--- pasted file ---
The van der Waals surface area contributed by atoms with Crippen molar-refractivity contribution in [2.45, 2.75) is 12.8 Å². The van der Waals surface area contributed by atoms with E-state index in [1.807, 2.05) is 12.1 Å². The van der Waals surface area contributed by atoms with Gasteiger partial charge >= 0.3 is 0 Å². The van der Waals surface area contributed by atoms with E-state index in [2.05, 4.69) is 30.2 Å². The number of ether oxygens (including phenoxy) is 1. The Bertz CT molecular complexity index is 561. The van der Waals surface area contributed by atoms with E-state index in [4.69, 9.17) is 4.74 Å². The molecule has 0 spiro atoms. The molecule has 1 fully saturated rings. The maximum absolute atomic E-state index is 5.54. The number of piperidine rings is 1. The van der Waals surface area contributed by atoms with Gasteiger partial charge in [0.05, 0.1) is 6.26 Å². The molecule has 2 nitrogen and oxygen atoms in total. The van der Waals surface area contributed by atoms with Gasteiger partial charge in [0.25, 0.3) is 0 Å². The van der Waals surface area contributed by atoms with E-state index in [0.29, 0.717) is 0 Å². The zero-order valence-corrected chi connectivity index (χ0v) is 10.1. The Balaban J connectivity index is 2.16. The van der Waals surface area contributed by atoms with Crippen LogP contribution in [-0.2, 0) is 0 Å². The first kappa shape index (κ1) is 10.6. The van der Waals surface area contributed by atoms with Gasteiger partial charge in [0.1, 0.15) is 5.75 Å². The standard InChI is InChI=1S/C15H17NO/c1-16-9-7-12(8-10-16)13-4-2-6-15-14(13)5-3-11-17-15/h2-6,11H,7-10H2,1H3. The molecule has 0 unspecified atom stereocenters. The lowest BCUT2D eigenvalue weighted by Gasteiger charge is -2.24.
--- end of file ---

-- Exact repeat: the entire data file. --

The van der Waals surface area contributed by atoms with Crippen molar-refractivity contribution in [2.45, 2.75) is 12.8 Å². The van der Waals surface area contributed by atoms with E-state index in [1.807, 2.05) is 12.1 Å². The van der Waals surface area contributed by atoms with Gasteiger partial charge >= 0.3 is 0 Å². The van der Waals surface area contributed by atoms with E-state index in [2.05, 4.69) is 30.2 Å². The number of ether oxygens (including phenoxy) is 1. The Bertz CT molecular complexity index is 561. The van der Waals surface area contributed by atoms with E-state index in [4.69, 9.17) is 4.74 Å². The molecule has 0 spiro atoms. The molecule has 1 fully saturated rings. The maximum absolute atomic E-state index is 5.54. The number of piperidine rings is 1. The van der Waals surface area contributed by atoms with Gasteiger partial charge in [0.05, 0.1) is 6.26 Å². The molecule has 2 nitrogen and oxygen atoms in total. The van der Waals surface area contributed by atoms with Gasteiger partial charge in [0.25, 0.3) is 0 Å². The van der Waals surface area contributed by atoms with E-state index in [0.29, 0.717) is 0 Å². The zero-order valence-corrected chi connectivity index (χ0v) is 10.1. The Balaban J connectivity index is 2.16. The van der Waals surface area contributed by atoms with Crippen LogP contribution in [-0.2, 0) is 0 Å². The first kappa shape index (κ1) is 10.6. The van der Waals surface area contributed by atoms with Gasteiger partial charge in [0.1, 0.15) is 5.75 Å². The standard InChI is InChI=1S/C15H17NO/c1-16-9-7-12(8-10-16)13-4-2-6-15-14(13)5-3-11-17-15/h2-6,11H,7-10H2,1H3. The molecule has 0 unspecified atom stereocenters. The lowest BCUT2D eigenvalue weighted by Gasteiger charge is -2.24.